Excavations made by Mr. E. Littler have disclosed that, east of the present church, the central tower, with its transepts and presbytery, extended to a considerable length.

To turn now to the present church. It is necessary, in the first place, shortly to define the terms which are made use of in these remarks. When referring to the “ Norman period” the years assigned to it are those first given by Rickman, as from 1066 to 1190 ; and the other periods used by him are also followed here, being those usually, but not universally, adopted by those writing on the subject.

As we see it now, the church consists on plan (speaking generally) of the nave and aisles of the Norman church, the two eastern bays being used as a chancel ; a chapel on the south side, its east end lining with the east end of the nave, and a western tower, together with a vestry and its offices, built about 1870. Beneath the south chapel, for its full size, is a crypt, separately entered: from the west end.

The main entrance to the church is by a doorway in

1 A portion of an ancient wall still exists by the side of the mill stream, between the church and the gateway.

the west wall of the tower. There is also a large south doorway in the middle bay of the aisle, and a north doorway in the second bay from the west end, not now commonly used, as well as another doorway not often used at the west end of the south aisle. At the east end of the north aisle is also a small doorway, entered from the land of the enclosed adjoining gardens. At the time of the erection of the vestry, a doorway was made in the wall of the north aisle for access between the two, and an outer doorway formed from the vicarage garden. The south chapel is entered, from the churchyard only, by a doorway in its west wall near the angle buttress at south-west corner, approached by a flight of steps rendered necessary by the floor level of the chapel being raised above the floor of the nave, so as to allow height for the crypt below the chapel. At the west end of the north aisle there is a doorway next the aisle to an internal circular stair, which now leads to the ringing room in the tower, and to the roofs. There is also a small doorway just east of the south entrance, which is said to have led to a room over a south porch, but there is doubt as to the accuracy of this suggestion. It is hardly necessary to mention the big folding doors near the last-mentioned one, the purpose of which seems to be to aid the action of the heating apparatus, which now (unfortunately, from an architectural point of view ) occupies the whole of a spacious, well-lighted, and vaulted crypt.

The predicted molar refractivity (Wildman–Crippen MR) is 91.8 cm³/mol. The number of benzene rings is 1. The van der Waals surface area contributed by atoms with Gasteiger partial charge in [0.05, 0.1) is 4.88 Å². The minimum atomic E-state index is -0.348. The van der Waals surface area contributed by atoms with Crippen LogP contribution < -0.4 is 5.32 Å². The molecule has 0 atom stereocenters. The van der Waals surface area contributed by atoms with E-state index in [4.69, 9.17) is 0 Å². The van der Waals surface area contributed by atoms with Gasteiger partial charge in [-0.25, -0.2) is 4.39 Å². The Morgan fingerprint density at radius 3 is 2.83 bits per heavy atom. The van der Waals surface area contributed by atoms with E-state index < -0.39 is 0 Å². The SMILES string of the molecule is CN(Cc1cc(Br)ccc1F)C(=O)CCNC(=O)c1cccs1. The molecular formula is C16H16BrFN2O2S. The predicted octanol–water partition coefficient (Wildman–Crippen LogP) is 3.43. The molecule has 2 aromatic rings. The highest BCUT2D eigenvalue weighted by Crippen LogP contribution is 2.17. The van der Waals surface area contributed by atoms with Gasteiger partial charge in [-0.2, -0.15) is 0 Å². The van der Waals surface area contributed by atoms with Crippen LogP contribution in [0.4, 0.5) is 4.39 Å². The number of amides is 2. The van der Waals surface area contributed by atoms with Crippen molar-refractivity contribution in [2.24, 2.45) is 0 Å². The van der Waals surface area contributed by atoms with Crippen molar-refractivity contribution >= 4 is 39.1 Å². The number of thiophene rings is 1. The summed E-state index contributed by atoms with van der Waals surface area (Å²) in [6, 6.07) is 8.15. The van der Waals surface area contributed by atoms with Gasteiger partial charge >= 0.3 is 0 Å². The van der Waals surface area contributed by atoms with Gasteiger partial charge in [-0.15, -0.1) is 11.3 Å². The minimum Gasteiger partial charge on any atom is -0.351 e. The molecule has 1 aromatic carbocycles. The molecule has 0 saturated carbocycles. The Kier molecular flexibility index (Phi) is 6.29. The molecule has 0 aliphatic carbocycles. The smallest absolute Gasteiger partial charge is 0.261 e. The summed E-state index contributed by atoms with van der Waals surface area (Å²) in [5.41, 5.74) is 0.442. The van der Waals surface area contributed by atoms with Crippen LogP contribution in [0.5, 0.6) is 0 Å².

The dimensions of the plan are as follows, namely : Length from east to west within the walls 108 ft., the clear space of bays 10 ft. 3 ins. ; width of nave, 23 ft. 8 ins. ; diameter of circular piers, 4 ft. 7 ins. ; width of north aisle, 9 ft. 7 ins. ; of the south aisle, 9 ft. 10 ins., measured from wall to circular piers. The tower is 15 ft. 11 ins. east and west, and 15 ft. 5 ins. north and south. The south chapel, called The Lady Chapel, is 41 ft. 7 ins. long, and 21 ft. wide.

In cross-section, the nave is of three stages in height, having an arcade between it and the aisles, and á triforium and clerestory with low-pitched modern but substantial roof covered with slates, and a flat ceiling